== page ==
Enzyme Tied to Inflammation and Progression in Parkinson’s May Hold Key to Treatment, Study Says

José Lopes, PhD avatar

by José Lopes, PhD |

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Blocking an enzyme associated with inflammation and disease progression in Parkinson’s patients may by a promising way of  treating this neurodegenerative disorder, new research suggests.

The study, “Soluble epoxide hydrolase plays a key role in the pathogenesis of Parkinson’s disease,” was published in the journal Proceedings of the National Academy of Sciences (PNAS).

Inflammation, impaired mitochondria (the cell’s power plants) and oxidative stress are know to exist in affected brain regions of Parkinson’s patients.

Epoxy fatty acids (EpFAs) — molecules produced from the oxidation of unsaturated fatty acids — have shown potent anti-inflammatory properties in animal models. Inhibiting the enzyme that breaks down these compounds, called soluble epoxide hydrolase (sEH), further enhances their beneficial effects.

Previous research has also shown that sEH plays a key role in depressive symptoms reported in Parkinson’s patients.

Using mouse models of the disease, researchers evaluated the potential of either inhibiting or genetically deleting sEH —  specifically in the striatum, the brain region involved in Parkinson’s disease. They also investigated sEH protein levels in postmortem brain samples of patients with Lewy body dementia, a progressive dementia related to Alzheimer’s. A similar dementia can afflict Parkinson’s patients.

Repeated oral administration of TTPU — an sEH inhibitor — improved levels of dopamine, a neurotransmitter, and associated metabolites in mice.

Deleting the gene that codes for sEH also protected the brains of these mice against induced neurotoxicity, while increasing  sEH production had the opposite effect.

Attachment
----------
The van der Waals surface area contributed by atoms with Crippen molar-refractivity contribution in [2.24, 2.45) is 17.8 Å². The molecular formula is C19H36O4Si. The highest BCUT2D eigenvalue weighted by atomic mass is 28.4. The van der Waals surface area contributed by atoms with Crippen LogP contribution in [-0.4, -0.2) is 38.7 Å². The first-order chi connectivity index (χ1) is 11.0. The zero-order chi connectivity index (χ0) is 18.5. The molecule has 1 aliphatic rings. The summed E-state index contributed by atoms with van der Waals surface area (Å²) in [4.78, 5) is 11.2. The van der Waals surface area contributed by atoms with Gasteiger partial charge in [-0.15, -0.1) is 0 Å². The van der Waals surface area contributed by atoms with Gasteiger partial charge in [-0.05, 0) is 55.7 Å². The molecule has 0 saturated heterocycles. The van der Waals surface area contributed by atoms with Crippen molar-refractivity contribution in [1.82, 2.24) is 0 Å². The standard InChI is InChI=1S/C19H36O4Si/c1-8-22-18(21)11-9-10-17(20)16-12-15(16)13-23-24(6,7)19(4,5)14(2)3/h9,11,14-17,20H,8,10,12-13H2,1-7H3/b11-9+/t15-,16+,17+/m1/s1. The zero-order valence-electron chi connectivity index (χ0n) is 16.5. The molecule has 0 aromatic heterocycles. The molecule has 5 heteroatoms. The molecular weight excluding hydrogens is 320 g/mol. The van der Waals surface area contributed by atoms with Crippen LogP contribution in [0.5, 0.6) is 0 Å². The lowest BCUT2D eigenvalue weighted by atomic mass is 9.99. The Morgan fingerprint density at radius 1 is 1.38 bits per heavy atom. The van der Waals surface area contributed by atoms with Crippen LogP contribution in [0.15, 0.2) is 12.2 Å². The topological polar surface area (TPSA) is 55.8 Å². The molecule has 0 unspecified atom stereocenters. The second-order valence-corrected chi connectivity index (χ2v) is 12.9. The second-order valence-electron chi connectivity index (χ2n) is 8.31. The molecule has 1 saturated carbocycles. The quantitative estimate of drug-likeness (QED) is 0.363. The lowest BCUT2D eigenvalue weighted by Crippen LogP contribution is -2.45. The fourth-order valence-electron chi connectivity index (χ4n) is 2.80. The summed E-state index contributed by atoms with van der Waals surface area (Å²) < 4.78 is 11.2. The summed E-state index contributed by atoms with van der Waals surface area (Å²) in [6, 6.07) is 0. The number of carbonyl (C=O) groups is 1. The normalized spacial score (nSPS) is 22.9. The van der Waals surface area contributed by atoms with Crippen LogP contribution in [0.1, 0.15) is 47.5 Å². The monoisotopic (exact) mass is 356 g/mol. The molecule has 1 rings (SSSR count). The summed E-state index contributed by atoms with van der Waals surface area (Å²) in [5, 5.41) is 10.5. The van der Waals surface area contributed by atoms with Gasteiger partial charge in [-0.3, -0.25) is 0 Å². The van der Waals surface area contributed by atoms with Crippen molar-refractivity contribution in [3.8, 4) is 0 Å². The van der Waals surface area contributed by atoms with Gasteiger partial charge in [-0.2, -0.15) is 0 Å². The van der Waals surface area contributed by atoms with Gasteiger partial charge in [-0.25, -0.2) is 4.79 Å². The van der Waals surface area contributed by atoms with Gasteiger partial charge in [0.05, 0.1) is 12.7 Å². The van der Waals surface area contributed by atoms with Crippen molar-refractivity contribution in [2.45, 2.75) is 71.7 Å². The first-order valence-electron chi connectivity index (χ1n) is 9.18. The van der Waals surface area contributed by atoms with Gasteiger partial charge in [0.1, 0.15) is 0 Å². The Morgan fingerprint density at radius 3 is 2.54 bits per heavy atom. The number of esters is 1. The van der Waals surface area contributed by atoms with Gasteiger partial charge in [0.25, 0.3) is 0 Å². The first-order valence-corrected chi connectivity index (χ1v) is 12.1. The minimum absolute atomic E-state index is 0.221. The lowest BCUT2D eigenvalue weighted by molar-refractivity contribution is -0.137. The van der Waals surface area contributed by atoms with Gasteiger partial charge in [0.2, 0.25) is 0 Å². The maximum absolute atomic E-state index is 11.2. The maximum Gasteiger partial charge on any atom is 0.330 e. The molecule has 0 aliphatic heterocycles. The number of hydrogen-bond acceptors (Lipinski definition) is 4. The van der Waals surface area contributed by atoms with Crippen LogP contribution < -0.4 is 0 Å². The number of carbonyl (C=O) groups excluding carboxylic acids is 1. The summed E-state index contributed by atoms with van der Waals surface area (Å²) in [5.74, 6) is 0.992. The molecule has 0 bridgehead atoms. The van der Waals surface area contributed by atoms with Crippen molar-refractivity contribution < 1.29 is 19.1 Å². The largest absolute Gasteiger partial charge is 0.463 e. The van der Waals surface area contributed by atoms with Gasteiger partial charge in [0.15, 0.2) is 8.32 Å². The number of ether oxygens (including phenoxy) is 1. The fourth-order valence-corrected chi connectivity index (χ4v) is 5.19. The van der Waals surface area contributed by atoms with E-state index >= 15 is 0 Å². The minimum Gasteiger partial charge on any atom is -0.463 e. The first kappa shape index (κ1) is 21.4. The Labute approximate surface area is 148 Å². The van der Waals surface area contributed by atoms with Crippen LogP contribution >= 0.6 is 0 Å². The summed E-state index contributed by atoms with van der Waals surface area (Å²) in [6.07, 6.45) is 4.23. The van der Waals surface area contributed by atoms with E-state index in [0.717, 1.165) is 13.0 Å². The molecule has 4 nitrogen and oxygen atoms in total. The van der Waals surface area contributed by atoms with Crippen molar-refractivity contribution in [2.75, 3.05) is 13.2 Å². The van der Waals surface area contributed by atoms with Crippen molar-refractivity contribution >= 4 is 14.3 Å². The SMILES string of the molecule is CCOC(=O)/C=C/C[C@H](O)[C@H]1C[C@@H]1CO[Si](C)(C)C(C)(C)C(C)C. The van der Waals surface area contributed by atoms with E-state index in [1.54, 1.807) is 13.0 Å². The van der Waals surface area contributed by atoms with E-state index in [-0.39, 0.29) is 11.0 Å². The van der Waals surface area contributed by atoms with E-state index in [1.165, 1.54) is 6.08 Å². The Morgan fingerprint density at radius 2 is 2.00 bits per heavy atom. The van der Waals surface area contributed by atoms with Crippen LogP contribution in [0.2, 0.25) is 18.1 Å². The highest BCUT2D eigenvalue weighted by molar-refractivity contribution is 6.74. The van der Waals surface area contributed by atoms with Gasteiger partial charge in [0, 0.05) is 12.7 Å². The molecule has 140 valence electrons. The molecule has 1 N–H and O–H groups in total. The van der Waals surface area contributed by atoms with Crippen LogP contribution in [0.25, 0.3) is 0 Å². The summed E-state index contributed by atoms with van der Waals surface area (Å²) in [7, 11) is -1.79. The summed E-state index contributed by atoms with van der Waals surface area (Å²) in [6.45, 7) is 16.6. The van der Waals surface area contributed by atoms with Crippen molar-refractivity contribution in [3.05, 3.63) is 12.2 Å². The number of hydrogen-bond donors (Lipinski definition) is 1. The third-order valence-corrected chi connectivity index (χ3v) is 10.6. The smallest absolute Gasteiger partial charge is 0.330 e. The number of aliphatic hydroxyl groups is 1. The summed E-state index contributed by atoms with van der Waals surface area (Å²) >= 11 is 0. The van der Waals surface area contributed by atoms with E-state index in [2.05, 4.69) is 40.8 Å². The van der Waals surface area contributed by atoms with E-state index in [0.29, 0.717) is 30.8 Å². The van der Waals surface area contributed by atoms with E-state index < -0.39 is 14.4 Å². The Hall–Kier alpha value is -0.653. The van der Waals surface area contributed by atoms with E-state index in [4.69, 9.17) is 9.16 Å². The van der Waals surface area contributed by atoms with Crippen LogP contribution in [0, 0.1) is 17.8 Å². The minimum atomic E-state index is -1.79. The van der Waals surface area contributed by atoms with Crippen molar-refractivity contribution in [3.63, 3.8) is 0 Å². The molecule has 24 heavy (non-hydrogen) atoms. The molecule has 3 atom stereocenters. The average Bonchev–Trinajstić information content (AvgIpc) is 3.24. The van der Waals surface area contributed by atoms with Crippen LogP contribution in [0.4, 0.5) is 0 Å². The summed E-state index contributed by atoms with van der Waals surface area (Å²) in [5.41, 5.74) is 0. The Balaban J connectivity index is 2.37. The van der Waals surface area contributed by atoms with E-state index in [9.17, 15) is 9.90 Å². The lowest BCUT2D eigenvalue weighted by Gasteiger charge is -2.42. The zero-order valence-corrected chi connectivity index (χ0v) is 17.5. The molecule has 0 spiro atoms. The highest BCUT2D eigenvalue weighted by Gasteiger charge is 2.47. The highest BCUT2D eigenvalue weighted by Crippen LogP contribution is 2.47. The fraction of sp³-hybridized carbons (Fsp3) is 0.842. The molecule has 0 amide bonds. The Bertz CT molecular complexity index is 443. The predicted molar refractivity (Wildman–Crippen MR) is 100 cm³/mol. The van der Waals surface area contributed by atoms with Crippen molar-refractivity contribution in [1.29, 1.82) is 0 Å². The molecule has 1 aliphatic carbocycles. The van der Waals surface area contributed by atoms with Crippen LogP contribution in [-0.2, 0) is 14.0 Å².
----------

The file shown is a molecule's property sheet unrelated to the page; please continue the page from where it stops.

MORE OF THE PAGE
Higher sEH activity was observed in the brains of mice models of Parkinson’s, specifically in the striatum, and levels of this enzyme positively correlated with those of a specific form of the protein alpha-synuclein, which is the main component of Lewy bodies in Parkinson’s and the dementia patients.

In both Parkinson’s mice and the dementia patients, sEH levels in the striatum were higher than in healthy controls.

The team next tested pluripotent stem cells — able to generate almost any cell type — derived from a patient carrying PARK2, one of the familial forms of Parkinson’s and caused by a mutation in the PRKN gene.

Treating these stem cell-derived neurons with TPPU prevented the loss of domaninergic cells. Levels of sEH messenger RNA, which contains the genetic information to produce the sEH protein, were also seen to be higher in the patient stem cell-derived neurons than in healthy controls.

“Collectively, these findings suggest that sEH plays a key role in the pathogenesis of [Parkinson’s] and that sEH inhibitors may prove to be promising prophylactic or therapeutic drugs,” the researchers wrote.

They added that, although the findings in the familial Parkinson’s case warrant additional studies in other familial or sporadic patients, transplanted human stem cells may be a promising way of better understanding disease mechanisms and its treatment.

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